In April 2022, the House of Assembly passed a comprehensive law designed to reform the management of farming and fishing in the territory with measures including a new statutory body to oversee the sectors.
Almost two years later, the law still has not been enacted because the government is awaiting regulations to support it, according to Premier Dr. Natalio “Sowande” Wheatley.
Dr. Wheatley told the HOA on Oct. 31 that the government had engaged a consultant to help develop those regulations and to determine the best way to carry out the sweeping reorganisation mandated by the Virgin Islands Food Security and Sustainability Act 2022, which received the governor’s assent in July 2022.
That consultant, he said, will also advise on setting up and financing the VI Agriculture and Fisheries Authority as well as the complementary Agriculture and Fisheries Management Unit.
“We also desire to constitute the board of the Agriculture and Fisheries Authority in 2024, and advertisements seeking applications for the board will be published by the end of this year,” he said.
The authority would be the main entity carrying out the provisions of the 2022 act, which consolidates, updates and overhauls various related laws dating back as far as 100 years.
Under the act, it would have more autonomy than the existing Department of Agriculture and Fisheries, legislators said when the bill was up for debate.
The complementary management unit would provide policy advice on ensuring the growth of the industries.
As minister for agriculture and fisheries, Dr. Wheatley is responsible for bringing the law into force. The act also empowers the authority to “develop a corporation model” for an agriculture and fisheries complex.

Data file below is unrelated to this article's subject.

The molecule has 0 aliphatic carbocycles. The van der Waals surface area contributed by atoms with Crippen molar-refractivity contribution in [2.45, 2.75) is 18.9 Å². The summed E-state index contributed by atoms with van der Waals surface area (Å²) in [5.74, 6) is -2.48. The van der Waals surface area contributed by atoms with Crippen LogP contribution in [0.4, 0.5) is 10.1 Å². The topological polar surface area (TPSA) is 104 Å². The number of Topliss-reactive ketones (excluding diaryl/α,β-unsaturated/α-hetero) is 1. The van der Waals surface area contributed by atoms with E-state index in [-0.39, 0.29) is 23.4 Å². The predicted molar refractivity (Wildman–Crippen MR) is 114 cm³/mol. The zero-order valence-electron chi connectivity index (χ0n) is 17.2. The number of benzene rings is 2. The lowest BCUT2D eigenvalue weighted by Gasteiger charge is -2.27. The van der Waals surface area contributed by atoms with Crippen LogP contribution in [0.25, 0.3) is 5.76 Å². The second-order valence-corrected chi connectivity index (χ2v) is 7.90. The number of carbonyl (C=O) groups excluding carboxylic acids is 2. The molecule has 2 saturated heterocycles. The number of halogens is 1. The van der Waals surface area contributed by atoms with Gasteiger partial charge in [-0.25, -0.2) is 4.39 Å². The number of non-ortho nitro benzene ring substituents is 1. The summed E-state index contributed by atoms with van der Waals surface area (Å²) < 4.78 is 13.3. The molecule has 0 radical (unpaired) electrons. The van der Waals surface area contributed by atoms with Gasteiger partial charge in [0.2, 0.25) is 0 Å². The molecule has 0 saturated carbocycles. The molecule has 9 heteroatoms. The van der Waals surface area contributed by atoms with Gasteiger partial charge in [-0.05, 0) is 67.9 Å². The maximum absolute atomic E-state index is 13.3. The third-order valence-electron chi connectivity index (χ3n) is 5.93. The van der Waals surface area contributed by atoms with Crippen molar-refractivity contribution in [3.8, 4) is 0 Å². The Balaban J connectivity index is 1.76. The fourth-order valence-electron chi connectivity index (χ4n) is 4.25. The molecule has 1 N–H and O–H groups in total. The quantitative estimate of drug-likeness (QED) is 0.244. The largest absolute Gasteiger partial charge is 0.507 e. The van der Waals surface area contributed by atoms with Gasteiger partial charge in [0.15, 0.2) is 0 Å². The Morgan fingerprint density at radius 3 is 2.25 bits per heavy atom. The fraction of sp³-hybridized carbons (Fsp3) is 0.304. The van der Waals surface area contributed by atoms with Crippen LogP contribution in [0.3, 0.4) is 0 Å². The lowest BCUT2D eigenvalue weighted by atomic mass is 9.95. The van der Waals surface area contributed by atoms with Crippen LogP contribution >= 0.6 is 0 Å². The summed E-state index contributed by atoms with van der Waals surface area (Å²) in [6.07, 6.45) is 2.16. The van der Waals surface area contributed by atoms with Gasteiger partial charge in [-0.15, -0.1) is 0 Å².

But even without the authority in place, work to set up a complex is already under way, Dr. Wheatley said.
“The Ministry of Environment, Natural Resources and Climate Change is working closely with the Recovery and Development Agency on developing the agriculture and fisheries complex at Paraquita Bay to store, process and sell local produce and fish,” he said on Oct. 31.
Dr. Wheatley added that staff from the existing Department of Agriculture and Fisheries are also currently assessing landing sites for fishers throughout the territory.
“The establishment of these sites will ensure that fishers have clean and dedicated spaces on the coastline for landing and light fish processing,” he said. “The fish landing sites will serve as satellite facilities for the central processing facility at Paraquita Bay.”
On agriculture, Dr. Wheatley added, “Development works are under way to install a large water storage tank to support productive farming in Paraquita Bay.”
He also said the government is continuing to promote opportunities for people to get involved in the farming industry.
Meanwhile, he added, H. Lavity Stoutt Community College is making plans to offer agriculture workshops this month.